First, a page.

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Meet They Might Be Giants’ John Flansburgh’s Murderous Cats, Symphony Sid and Suzzy

John Flansburgh and Symphony Sid / Photo by John Flansburgh

My wife and I got both of our cats relatively recently. Our previous set of cats lived to impossibly old ages. I guess we’ve had Symphony Sid for about four years and Suzzy for about two. They’re both from a shelter, so I have no idea how old they are. We named Suzzy after Suzzy Roche, a folk-rock musician from the ’70s. The name just seemed to suit her funkiness. She’s kind of dirty. Symphony Sid is named after a jazz DJ in New York City in the ’50s. He was a major popularizer of beatnik lingo. He used the term “daddy-o” and “groovy.” He’s a funny character, and the name just seemed to fit our cat because he is so elegant, but at the same time, he’s a killer.

Symphony Sid is a paradox. He’s just an impossibly handsome cat, and he’s very benign. If you try to hold him, he’s okay with it, but the truth is he is a killing machine. We’re in the country half the time, and it is truly startling how many birds, snakes, frogs, rabbits, mice, just anything, he’ll kill. Sid is just on the prowl all day long. The picture of him with the mouse is his everyday. That’s the continuous trauma of the parade of death. He is a miniature lion. There’s something about lions where they’re very confident, just because they know they’re at the top of the food chain, and he’s kind of got that swagger.

Symphony Sid is the indie game Dexter / Photo by John Flansburgh

Our other cat, Suzzy, is just literally at my side all day long, which is really nice. When I’m working, she’ll sit in front of the speaker. She’s about half the size of Sid, and she’ll never grow. She’s a perma-kitten. When we got her, she was really sick and it took a long time to nurse her back to health. She just had a really bad cold. She is runty, and I think in a shelter situation, cats like that really get pushed around. So it really was an actual rescue. She was really bedraggled. But the weird thing is, after she got better, she never really cleaned up. She looks like she rolled around in a stick of butter. She’s not very good in the grooming department, so she’s very funky. She’s just very discombobulated and goofy. She’s just really slow. I’m very used to opening the door and having the cat rush to the door to get out into the wild, and she just toddles like Fred Sanford.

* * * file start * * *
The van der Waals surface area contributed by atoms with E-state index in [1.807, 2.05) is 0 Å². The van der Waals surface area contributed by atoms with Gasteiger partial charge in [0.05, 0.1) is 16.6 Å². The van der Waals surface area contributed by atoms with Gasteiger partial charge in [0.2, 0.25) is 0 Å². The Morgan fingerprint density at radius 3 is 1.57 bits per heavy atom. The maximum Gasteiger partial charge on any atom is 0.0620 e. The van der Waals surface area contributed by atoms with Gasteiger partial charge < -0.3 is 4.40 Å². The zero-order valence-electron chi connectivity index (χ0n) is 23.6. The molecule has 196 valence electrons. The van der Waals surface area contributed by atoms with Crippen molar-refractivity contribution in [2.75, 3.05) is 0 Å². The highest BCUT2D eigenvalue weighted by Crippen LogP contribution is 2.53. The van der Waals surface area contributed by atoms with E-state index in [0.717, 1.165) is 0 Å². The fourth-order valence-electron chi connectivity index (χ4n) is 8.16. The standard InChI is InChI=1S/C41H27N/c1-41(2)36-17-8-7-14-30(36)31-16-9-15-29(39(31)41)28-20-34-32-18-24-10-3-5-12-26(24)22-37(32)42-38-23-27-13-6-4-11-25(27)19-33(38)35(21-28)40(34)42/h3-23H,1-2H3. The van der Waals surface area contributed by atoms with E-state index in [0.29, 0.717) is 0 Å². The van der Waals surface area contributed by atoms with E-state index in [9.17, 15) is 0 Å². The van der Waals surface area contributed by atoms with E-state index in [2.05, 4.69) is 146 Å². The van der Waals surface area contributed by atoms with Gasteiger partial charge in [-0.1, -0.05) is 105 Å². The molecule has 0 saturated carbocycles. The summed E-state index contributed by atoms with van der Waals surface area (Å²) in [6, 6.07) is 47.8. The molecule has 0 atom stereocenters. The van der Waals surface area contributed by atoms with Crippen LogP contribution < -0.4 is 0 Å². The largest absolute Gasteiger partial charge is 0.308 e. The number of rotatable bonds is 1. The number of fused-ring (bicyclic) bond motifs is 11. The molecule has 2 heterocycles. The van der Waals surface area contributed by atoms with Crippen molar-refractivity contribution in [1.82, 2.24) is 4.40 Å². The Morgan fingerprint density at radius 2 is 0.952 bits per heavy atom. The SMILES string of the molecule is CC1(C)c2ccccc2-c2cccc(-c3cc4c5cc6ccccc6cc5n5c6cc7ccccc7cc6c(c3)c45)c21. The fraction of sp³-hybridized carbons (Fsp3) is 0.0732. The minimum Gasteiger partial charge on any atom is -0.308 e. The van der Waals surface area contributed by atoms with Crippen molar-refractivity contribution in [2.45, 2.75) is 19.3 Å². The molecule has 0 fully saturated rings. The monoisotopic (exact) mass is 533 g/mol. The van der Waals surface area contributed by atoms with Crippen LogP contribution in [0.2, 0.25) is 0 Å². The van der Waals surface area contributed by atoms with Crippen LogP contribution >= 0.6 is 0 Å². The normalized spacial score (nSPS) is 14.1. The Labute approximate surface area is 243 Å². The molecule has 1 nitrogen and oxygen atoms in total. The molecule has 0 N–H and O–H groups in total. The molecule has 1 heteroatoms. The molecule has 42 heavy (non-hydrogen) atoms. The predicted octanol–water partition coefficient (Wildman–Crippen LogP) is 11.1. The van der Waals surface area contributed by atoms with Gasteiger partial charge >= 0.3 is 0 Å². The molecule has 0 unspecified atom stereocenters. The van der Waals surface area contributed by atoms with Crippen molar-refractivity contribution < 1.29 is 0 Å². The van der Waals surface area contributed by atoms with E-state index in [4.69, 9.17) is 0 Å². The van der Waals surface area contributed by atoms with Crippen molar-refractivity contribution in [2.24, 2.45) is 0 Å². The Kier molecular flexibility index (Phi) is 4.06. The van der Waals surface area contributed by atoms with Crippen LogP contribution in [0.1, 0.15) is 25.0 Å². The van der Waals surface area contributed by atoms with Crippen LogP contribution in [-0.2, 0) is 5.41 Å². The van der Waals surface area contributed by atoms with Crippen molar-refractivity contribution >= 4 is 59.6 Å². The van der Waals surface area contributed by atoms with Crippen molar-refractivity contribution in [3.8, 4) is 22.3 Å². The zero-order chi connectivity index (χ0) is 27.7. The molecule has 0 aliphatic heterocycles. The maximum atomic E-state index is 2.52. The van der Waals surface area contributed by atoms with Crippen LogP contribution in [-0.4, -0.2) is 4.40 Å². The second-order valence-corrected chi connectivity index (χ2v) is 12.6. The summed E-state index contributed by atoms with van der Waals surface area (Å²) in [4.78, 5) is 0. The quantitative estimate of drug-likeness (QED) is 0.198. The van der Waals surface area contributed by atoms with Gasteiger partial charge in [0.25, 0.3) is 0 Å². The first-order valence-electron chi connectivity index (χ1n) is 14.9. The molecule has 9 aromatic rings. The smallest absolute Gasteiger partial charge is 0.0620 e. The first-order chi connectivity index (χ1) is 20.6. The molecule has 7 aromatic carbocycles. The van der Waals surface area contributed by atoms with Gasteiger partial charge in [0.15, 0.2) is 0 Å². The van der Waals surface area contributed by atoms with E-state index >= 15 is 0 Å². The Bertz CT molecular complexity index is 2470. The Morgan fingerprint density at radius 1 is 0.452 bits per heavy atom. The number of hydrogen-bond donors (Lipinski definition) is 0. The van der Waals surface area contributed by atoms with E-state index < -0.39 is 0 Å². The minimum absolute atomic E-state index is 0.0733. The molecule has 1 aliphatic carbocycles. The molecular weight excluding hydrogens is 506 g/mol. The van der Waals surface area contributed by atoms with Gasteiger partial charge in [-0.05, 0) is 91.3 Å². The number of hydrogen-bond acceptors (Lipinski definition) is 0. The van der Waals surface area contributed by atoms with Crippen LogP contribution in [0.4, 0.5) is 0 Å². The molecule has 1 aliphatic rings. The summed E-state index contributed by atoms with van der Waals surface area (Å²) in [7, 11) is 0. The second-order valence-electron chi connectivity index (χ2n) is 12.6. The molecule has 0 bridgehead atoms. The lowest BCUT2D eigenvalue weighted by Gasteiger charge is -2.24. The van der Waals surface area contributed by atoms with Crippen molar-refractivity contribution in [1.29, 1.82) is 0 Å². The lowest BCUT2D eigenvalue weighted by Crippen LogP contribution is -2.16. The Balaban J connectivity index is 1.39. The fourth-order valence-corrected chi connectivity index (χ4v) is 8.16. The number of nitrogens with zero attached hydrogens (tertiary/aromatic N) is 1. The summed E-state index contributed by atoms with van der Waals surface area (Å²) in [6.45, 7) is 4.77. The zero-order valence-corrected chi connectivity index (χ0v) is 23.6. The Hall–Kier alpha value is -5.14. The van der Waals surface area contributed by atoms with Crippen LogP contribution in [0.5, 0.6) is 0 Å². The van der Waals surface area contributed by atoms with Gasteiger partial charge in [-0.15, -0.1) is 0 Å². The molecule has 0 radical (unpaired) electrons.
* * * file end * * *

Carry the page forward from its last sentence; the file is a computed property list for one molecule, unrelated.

I think she might be kind of deaf. I always have to move her out of the way of the speaker. I think she can feel the movement of the air from the speaker, but I’m not sure she can hear it. With Sid, I think it’s safe to say he doesn’t like music. One time when I was driving, I was listening to an interview with Carole King on Fresh Air. They played some of her songs, just incidentally, and Sid just started freaking out. It was like he was being tortured by the sound of Carole King’s voice. It was so strange. Sid likes his tracks deep. Not pop.

Suzzy and Symphony Sid / Photo by John Flansburgh

I’ve taken to painting one of our previous cats, the Governor, on ukuleles. My wife got him when he was a tiny, tiny kitten. He was a super-warm creature. He lived to about 16 or so. He was very white, very ghostly. When we got him, my landlady was like, “He’s so clean!” I don’t think he’s any cleaner than any other cat, really, except maybe this Suzzy cat. I think I’ve made a dozen ukulele paintings over the years. It’s just a nice, sort of meditative thing. The Governor had such a clear silhouette, unlike our current cats, who are basically just fuzzballs.

I know we have songs about birds and dogs, but we don’t have too many songs about cats. We just recorded a cover of a really great song from the ’60s called “Walking My Cat Named Dog.” But as they say, we are running out of nouns.

The 16th They Might be Giants album, Nanobots is out this week.